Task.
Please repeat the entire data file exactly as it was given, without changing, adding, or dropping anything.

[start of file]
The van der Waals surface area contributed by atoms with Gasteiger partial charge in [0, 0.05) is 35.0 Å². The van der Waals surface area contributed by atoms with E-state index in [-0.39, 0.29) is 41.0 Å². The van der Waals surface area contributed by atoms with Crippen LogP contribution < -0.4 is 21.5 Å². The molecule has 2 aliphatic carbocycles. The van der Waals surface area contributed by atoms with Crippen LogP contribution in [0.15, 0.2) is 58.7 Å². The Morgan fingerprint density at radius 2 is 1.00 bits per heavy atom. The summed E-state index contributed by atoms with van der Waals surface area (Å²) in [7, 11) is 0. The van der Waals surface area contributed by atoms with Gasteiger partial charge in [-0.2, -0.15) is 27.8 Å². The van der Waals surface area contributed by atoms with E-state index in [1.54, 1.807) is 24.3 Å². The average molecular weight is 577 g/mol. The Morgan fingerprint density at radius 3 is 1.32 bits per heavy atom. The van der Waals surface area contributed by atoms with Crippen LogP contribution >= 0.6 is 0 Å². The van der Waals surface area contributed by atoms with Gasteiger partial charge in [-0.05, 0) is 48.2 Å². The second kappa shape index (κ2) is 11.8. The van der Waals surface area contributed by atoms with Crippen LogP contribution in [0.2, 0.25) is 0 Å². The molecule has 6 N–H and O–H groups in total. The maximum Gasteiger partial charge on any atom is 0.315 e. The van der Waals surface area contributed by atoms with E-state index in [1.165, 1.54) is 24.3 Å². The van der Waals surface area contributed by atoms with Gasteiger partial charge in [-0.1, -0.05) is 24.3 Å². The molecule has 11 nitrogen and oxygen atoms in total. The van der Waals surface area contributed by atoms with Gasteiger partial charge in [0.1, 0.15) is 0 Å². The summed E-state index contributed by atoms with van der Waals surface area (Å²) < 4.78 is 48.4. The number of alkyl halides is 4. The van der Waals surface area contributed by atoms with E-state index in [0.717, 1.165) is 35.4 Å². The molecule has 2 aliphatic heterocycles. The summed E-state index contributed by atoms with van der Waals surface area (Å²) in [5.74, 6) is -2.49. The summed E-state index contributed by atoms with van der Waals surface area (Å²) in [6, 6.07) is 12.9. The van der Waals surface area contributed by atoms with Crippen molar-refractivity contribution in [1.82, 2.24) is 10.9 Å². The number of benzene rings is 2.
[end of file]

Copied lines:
The van der Waals surface area contributed by atoms with Gasteiger partial charge in [0, 0.05) is 35.0 Å². The van der Waals surface area contributed by atoms with E-state index in [-0.39, 0.29) is 41.0 Å². The van der Waals surface area contributed by atoms with Crippen LogP contribution < -0.4 is 21.5 Å². The molecule has 2 aliphatic carbocycles. The van der Waals surface area contributed by atoms with Crippen LogP contribution in [0.15, 0.2) is 58.7 Å². The Morgan fingerprint density at radius 2 is 1.00 bits per heavy atom. The summed E-state index contributed by atoms with van der Waals surface area (Å²) in [7, 11) is 0. The van der Waals surface area contributed by atoms with Gasteiger partial charge in [-0.2, -0.15) is 27.8 Å². The van der Waals surface area contributed by atoms with E-state index in [1.54, 1.807) is 24.3 Å². The average molecular weight is 577 g/mol. The Morgan fingerprint density at radius 3 is 1.32 bits per heavy atom. The van der Waals surface area contributed by atoms with Crippen LogP contribution >= 0.6 is 0 Å². The van der Waals surface area contributed by atoms with Gasteiger partial charge in [-0.05, 0) is 48.2 Å². The second kappa shape index (κ2) is 11.8. The van der Waals surface area contributed by atoms with Crippen LogP contribution in [0.2, 0.25) is 0 Å². The molecule has 6 N–H and O–H groups in total. The maximum Gasteiger partial charge on any atom is 0.315 e. The van der Waals surface area contributed by atoms with E-state index in [1.165, 1.54) is 24.3 Å². The van der Waals surface area contributed by atoms with Gasteiger partial charge in [-0.1, -0.05) is 24.3 Å². The molecule has 11 nitrogen and oxygen atoms in total. The van der Waals surface area contributed by atoms with Gasteiger partial charge in [0.1, 0.15) is 0 Å². The summed E-state index contributed by atoms with van der Waals surface area (Å²) < 4.78 is 48.4. The number of alkyl halides is 4. The van der Waals surface area contributed by atoms with E-state index in [0.717, 1.165) is 35.4 Å². The molecule has 2 aliphatic heterocycles. The summed E-state index contributed by atoms with van der Waals surface area (Å²) in [5.74, 6) is -2.49. The summed E-state index contributed by atoms with van der Waals surface area (Å²) in [6, 6.07) is 12.9. The van der Waals surface area contributed by atoms with Crippen molar-refractivity contribution in [1.82, 2.24) is 10.9 Å². The number of benzene rings is 2.